Monday, October 23, 2017

The City of the Sun: Exploration in Utopian Literature







     The City of the Sun, by Tommaso Campanella, is an essential early utopian political, religious, philosophical and prose dialogue written after the author’s imprisonment during the Inquisition for heresy and free speech in 1602. Inspired by Plato’s Republic, The City of the Sun is a conversation between a grandmaster of the knights and a sea captain. Campanella, of the Dominican Order, was educated in medieval fashions. Logic and revelation defined the pathway to truth, yet Campanella revolted against absolutes. The City of the Sun signifies a shift in thought from old to new in direct relation to the suffering the author experienced due to his religious and political ideals. This utopian work means to reflect an order where freethinking individuals can flourish, a theocratic society, where goods, services, women, and children are equal.

     The story begins when the grandmaster questions the captain and the captain speaks of “the City of the Sun”, a utopian state from whence he came. The first dystopian themes appear when the captain states, “I came upon a large crowd of men and armed women.” (Campanella, The City of the Sun).  Secondly, when the sailor describes the city, he reiterates how secure it is. “. . . so that he who wishes to capture that city must, as it were, storm it seven times” and continues with “ . . . I think that not even the first wall could be occupied, so thick are the earthworks and so well fortified is it with breastworks, towers, guns, and ditches.” (Campanella, The City of the Sun).  

     Utopia signifies ideal perfection, a society that incorporates social improvement and political perfection where equality and peace exist, a community that embodies simple states of happiness and fulfillment. Yet the captain describes to the grandmaster a dystopian world, one where people are armed. The fashion the city is built describes a modern day military complex. This “utopian” city is not a welcoming place. One must bombard it in order to enter much like current oppressive societies, war, and revolution.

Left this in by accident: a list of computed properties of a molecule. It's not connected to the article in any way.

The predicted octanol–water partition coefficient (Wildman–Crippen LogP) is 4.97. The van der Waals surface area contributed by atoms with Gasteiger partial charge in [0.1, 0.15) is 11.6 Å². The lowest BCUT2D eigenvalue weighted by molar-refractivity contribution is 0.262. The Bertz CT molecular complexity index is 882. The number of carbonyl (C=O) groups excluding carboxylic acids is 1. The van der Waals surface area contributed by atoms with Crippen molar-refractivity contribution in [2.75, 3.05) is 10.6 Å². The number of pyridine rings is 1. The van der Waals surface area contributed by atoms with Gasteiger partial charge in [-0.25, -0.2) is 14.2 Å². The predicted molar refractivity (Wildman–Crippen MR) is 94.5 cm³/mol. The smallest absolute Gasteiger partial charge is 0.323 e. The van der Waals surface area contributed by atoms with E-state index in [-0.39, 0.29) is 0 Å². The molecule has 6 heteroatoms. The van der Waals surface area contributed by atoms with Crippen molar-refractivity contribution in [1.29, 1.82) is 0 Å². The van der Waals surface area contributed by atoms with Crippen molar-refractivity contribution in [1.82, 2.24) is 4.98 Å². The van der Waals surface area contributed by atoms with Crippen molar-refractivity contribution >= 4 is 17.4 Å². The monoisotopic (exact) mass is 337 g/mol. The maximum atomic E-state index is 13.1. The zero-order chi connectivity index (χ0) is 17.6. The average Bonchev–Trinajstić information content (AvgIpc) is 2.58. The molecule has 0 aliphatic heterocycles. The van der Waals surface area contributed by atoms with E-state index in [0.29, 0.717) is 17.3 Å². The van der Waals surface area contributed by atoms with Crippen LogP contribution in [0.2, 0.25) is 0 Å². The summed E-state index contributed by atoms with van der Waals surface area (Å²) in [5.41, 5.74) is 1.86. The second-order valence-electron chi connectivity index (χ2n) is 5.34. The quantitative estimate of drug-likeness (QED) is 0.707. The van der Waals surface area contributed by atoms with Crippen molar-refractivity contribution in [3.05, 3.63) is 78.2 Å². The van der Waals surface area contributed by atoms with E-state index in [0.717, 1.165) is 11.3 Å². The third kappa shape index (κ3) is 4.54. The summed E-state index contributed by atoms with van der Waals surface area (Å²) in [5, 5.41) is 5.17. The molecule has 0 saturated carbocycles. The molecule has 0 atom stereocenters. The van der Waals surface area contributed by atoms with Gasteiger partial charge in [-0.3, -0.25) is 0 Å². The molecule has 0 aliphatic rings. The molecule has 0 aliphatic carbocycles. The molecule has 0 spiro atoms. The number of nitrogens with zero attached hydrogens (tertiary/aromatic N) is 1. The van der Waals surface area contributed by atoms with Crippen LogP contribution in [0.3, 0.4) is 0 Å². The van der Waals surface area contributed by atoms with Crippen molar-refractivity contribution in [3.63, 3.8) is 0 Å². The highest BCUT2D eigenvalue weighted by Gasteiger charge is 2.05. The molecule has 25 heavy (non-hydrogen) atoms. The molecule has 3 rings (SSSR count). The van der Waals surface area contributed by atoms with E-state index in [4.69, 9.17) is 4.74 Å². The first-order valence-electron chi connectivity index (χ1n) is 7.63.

Furthermore, a main ruler, as well as various rulers for diverse subjects, is in place in this “supposed” utopian city, “The great ruler among them is a priest whom they call by the name Hoh, though we should call him Metaphysic. He is head over all, in temporal and spiritual matters, and all business and lawsuits are settled by him, as the supreme authority.” (Campanella, The City of the Sun). The captain continues to relate to the grandmaster how the ruler, Hoh, is responsible for all matters relating to war and the military arts, attending to all aspects of ruling in a “warlike” nature. There are soldiers, munitions, military planning, and armories. There is mention of hate towards a sordid legislator under Hoh.

     While love claims to be the foremost ruler in charge of this city and race of people, everything regarding breeding, marriage, education of children, medicine, agriculture, food, clothing, and sexual intercourse requires governing. In addition, along with Hoh, three separate rulers are responsible for the crux of decisions that affect this community. “Metaphysic, then, with these three rulers, manages all the above-named matters, and even by himself alone nothing is done; all business is discharged by the four together . . .” (Campanella, The City of the Sun).

     This “City of the Sun” is far more dystopian in nature than utopian. This not only mimics our current state of government, but of an even further “right” and “left” government that we currently do not have. This city replicates a combination of medieval society with a strictly political and religious governing body. Equality is not mentioned, only rulers, ruling, and supreme decisions made by four people, not by the citizens, of the people, for the people and by the people, but by four people. Considering the publication of The City of the Sun, 1602, during the Inquisition, it is understandable how the current state of the world was desirable, however, from the perspective of 2017, this “utopia” is far too close, if not worse, than what exists. 



Works Cited
     Campanella, Tommaso. The City of the Sun. 1602. EBook release 2009. Last updated 2013. (http://www.gutenberg.org/files/2816/2816-h/2816-h.htm).  

  
 

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